Get your patchouli stink outta my store!
User currently offlineKonaB777 From , joined Dec 1969, posts, RR:
Reply 8, posted (15 years 2 weeks 6 days 2 hours ago) and read 2454 times:

The Boeing 377 Stratocruiser landed nosewheel first...it was normal operating procedure.

User currently offlineXFSUgimpLB41X From United States of America, joined Aug 2000, 4300 posts, RR: 34
Reply 9, posted (15 years 2 weeks 6 days ago) and read 2449 times:

AerLingus.. yes you are correct. The flare corresponds with pulling the engines to idle (in most larger airplanes... smaller ones the engine goes idle alot earlier) and is used for bleeding off as much speed as possible just before touchdown (smoothness being the goal here...which is not always achieved). There are cases when you are not supposed to flare, especially in light aircraft (not sure on heavy ones) which have accumulated a load of ice on their wings. If you flare with ice on your wings the plane stalls at a much higher airspeed due to the changed wing shape... and smacks into what ever is below you, shedding the ice, possibly your landing gear struts, props, and your once clean pair of pants.

Chicks dig winglets.
User currently offlineSU508 From , joined Dec 1969, posts, RR:
Reply 10, posted (15 years 2 weeks 5 days 15 hours ago) and read 2443 times:

Yeah, I also heard somewhere that some a/c have too high speed when landing so they have to keep their nose down.
Some Dash a/c is like that and so is Ilyshin Il-114.

All the best!


User currently offlineMusang From United Kingdom, joined Apr 2001, 920 posts, RR: 6
Reply 11, posted (15 years 2 weeks 1 day 14 hours ago) and read 2400 times:

KonaB777 - Ref the Boeing 337, the Super Guppies which were converted from the Strats also used to land nosewheel first depending on how they were loaded and the weight. I heard they were retrofitted with Boeing 707 nosegears to withstand the impacts!

_ Musang

User currently offlineMiller22 From United States of America, joined Nov 2000, 741 posts, RR: 4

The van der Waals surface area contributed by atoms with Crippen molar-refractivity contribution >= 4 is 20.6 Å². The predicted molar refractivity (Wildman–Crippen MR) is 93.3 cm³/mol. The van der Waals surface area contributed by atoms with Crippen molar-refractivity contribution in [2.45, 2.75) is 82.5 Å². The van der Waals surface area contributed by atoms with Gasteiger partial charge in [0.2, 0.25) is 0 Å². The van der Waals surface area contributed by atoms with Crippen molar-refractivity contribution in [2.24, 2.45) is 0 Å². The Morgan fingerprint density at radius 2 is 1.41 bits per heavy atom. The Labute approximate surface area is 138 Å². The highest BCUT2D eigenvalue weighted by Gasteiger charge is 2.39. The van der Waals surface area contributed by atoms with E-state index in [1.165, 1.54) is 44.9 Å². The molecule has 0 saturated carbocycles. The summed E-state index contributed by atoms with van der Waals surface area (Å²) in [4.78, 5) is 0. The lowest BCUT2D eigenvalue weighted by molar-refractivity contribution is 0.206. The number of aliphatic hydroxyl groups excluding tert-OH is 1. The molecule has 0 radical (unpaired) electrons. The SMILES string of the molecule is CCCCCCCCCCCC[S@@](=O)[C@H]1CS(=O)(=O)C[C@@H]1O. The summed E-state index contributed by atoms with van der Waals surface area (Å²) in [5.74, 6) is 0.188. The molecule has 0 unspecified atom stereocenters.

Reply 12, posted (15 years 2 weeks 1 day 13 hours ago) and read 2393 times:

Its all about the slats and where the engines are located.

CRJ has no slats and has rear engines, hence the nose seems very low. The higher line of thrust pushes the nose down, while on a 737, 757 or any other aircraft with wing mounted engines, it pulls the nose up. Opposite happens during thrust reverse, as can be expected.

Top Of Page
Forum Index

Reply To This Topic Nose Pitch On Final......
No username? Sign up now!

Forgot Password? Be reminded.
Remember me on this computer (uses cookies)
  • Tech/Ops related posts only!
  • Not Tech/Ops related? Use the other forums
  • No adverts of any kind. This includes web pages.
  • No hostile language or criticizing of others.
  • Do not post copyright protected material.
  • Use relevant and describing topics.
  • Check if your post already been discussed.
  • Check your spelling!
Add Images Add SmiliesPosting Help

Please check your spelling (press "Check Spelling" above)

Similar topics:More similar topics...
A330-300 - High Nose Pitch On Approach posted Tue Jun 18 2002 04:04:23 by Crank
Planes On Final Approach posted Wed Aug 24 2005 19:08:36 by Aircanada333
Forward Slip On Final With 757? posted Sat Mar 5 2005 15:29:12 by AvroArrow
Choosing Runway On Final VFR posted Mon Jan 10 2005 00:06:07 by Mandargb
Tristar Nose-up On Landing posted Wed Dec 15 2004 21:34:45 by Bananaboy
Nose Up Vs. Nose Down On Approach posted Sat Jul 24 2004 16:47:26 by Msp12r
High Nose Angle On Touchdown posted Sat Nov 9 2002 23:31:00 by EAC_732
Turn Off Carb Heat On Final? posted Wed Mar 27 2002 14:44:18 by PanAm747
Nose Wheel On Landing posted Thu Dec 6 2001 15:17:54 by Cosync
"To High" On Final Or What? posted Wed Mar 21 2001 22:42:00 by Mr Spaceman

Sponsor Message:
Printer friendly format